The second problem is the lack of choice as a progression of technological/genetical engineering - which is supported as a theme, but for example rule wise I can't see a possibility of having enhanced brain and skill access.

I would really love to see some short of extension with extended companion rules, choices, and generally dinos, plants in a future product. I even have a suggestion of the style written as some short of study of the local flora or fauna.

I love the part of the description of the regions. It is not overly detailed, but gies enough to start with, ideas how the humans adapted to the new environment, as well as descriptions of the main settlements and regions. There are three major groups or organisation included in the book (with some mention of more local groups), all of them interesting, and exciting, and most of them strongly connected to the conflict of the disappearance of the time travel, and the upcoming armaggedon.

The maps are nice, but I see the problem being very small in a real print edition - I have the pdf and the small maps are enlargeable. Would be nice to make these maps accessable somehow to those having the physical copy.

It is probably worth to mention the Cyphers interpretation in this settings. Cyphers and Artefacts are usually something that the player get through encountering time anomalies - something that appeared after the last time travellers arrived and teh time travelling went bust. It is temporal genetic modifications, strange events, strange powers. I like that idea. I would loved to see some more details about these time annomalies.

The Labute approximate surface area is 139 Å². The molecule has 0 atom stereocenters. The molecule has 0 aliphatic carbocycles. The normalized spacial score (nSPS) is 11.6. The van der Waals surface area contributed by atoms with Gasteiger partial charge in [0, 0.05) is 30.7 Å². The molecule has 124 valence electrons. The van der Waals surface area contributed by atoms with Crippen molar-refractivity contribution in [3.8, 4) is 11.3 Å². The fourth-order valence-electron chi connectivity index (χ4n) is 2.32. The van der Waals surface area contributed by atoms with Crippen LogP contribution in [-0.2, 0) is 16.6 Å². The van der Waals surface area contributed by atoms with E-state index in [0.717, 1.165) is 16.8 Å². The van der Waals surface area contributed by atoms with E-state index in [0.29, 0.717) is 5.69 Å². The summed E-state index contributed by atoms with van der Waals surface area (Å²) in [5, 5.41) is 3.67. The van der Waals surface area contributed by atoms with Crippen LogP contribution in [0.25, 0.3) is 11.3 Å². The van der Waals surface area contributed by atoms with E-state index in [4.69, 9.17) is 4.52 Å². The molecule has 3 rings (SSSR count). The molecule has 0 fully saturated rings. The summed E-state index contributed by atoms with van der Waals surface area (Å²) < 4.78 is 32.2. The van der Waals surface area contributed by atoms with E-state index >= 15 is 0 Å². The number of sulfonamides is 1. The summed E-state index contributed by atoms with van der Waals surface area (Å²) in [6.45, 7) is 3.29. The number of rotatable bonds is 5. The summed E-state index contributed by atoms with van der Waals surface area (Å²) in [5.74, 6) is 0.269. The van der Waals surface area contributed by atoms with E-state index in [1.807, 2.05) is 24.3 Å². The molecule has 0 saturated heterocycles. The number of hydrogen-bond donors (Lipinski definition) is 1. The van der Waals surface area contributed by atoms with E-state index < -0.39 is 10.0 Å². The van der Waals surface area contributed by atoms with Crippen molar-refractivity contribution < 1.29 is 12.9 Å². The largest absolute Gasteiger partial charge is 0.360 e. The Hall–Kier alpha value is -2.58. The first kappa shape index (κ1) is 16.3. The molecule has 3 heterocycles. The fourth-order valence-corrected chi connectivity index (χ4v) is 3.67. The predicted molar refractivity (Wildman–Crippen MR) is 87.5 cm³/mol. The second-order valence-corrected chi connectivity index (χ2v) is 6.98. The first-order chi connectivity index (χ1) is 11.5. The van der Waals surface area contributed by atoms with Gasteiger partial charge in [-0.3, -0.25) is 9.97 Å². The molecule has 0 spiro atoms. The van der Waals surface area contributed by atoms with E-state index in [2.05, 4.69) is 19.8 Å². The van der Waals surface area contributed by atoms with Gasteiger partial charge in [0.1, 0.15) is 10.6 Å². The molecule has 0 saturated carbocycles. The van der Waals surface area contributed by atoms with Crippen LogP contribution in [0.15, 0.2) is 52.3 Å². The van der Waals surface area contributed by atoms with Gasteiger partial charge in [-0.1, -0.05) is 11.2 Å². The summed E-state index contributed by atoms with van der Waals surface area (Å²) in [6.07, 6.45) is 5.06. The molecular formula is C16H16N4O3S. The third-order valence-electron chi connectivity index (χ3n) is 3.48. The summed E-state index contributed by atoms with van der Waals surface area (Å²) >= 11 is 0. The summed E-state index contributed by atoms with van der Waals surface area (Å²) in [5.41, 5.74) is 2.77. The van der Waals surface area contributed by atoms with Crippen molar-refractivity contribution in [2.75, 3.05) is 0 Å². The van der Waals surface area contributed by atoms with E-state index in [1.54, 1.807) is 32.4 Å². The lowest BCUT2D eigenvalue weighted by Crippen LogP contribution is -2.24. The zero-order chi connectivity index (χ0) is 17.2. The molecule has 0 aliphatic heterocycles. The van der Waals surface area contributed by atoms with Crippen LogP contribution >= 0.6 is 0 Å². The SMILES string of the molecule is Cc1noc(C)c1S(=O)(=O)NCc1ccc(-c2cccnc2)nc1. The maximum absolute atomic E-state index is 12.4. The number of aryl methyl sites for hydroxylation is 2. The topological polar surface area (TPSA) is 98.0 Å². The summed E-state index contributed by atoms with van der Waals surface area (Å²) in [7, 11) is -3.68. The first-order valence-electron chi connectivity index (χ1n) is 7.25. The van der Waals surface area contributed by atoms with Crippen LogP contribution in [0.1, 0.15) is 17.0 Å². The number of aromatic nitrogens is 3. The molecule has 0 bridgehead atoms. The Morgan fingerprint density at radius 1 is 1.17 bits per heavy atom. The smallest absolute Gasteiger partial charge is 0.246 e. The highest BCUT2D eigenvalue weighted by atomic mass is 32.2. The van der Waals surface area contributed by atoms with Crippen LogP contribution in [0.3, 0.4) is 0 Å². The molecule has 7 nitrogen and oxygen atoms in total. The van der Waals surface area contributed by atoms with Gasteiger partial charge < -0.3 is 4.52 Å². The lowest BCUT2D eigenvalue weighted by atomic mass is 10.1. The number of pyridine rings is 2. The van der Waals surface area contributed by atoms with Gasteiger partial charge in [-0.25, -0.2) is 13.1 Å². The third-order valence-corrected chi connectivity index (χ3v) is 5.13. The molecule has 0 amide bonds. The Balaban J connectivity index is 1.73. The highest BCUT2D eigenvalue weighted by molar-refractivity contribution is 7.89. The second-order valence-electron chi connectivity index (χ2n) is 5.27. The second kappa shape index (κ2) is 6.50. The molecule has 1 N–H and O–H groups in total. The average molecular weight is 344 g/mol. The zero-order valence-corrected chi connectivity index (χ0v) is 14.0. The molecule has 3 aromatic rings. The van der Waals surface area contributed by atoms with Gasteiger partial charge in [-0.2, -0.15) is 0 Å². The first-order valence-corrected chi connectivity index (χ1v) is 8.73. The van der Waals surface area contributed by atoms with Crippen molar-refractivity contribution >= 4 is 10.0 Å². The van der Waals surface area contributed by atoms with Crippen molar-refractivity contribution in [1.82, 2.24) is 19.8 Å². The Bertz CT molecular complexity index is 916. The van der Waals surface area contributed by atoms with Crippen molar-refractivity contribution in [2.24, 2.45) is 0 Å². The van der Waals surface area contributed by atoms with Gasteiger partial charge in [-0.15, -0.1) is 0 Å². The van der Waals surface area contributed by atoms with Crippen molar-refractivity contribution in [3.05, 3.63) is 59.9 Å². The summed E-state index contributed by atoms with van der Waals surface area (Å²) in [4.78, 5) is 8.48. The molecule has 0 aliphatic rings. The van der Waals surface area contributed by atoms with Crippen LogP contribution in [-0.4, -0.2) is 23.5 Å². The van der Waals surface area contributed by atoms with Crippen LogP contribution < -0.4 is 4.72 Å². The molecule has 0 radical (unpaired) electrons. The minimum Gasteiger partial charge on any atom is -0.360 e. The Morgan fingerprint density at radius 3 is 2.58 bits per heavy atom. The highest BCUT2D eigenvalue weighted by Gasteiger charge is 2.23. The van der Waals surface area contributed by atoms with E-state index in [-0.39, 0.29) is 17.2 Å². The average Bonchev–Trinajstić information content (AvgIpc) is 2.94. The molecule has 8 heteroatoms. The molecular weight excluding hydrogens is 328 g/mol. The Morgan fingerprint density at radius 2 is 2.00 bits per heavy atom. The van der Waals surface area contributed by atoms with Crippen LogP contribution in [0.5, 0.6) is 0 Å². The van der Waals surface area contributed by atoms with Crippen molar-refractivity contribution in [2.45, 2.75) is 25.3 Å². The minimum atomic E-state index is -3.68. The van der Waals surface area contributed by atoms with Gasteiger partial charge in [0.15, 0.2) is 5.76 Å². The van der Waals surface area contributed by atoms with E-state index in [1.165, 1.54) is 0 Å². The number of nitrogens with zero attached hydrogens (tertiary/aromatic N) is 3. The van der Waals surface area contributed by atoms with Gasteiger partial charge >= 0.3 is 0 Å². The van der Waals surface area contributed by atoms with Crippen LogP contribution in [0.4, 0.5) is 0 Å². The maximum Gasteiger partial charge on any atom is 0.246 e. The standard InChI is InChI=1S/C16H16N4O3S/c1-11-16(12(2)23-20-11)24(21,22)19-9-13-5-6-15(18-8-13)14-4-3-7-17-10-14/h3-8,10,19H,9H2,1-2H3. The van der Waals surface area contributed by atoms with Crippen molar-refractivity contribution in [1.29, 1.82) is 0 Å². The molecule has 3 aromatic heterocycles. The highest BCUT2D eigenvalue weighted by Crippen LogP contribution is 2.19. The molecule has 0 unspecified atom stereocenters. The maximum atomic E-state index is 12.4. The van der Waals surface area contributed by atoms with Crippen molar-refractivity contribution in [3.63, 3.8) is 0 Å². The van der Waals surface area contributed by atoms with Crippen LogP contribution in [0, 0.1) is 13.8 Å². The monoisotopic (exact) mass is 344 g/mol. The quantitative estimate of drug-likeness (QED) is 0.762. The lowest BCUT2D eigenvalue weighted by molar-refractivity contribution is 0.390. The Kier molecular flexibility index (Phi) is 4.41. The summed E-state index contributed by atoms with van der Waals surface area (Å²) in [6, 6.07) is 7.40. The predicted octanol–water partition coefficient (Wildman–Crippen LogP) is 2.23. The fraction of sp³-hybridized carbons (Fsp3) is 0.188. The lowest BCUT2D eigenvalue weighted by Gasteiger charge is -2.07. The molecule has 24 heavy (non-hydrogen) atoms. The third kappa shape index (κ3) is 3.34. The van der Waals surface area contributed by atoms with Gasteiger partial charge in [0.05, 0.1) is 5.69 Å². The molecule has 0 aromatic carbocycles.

And probably it is good to talk about the time travel here. While it is important aspect of the game, it is something that is not accessable, more as a plot tool, then actual game mechanism. Which is fine, and very atmosheric - while you won't need to deal with time paradoxes directly as the actions of players - the question of the nature of time travel is all there - what will happen with the humanity after the time travel was successful to Cretaceous? Why is not working now? Could it be the cause of the time travel? What would happen if the humanity living in teh Cretaceous would prevent the apocalypse and the mass extinsion of dinosaurs? Wouldn't that be a death sentence to the humanity to save the humanity at the present? Do the descendants of the time travellers have to die out to ensure the future and the birth of humanity or there is some way to survie, perhaps by restoring the time travel or finding the Eden?

I love the setting, and even keen to give a try in Cypher System, but otherwise I am sure I will use the setting book in another system.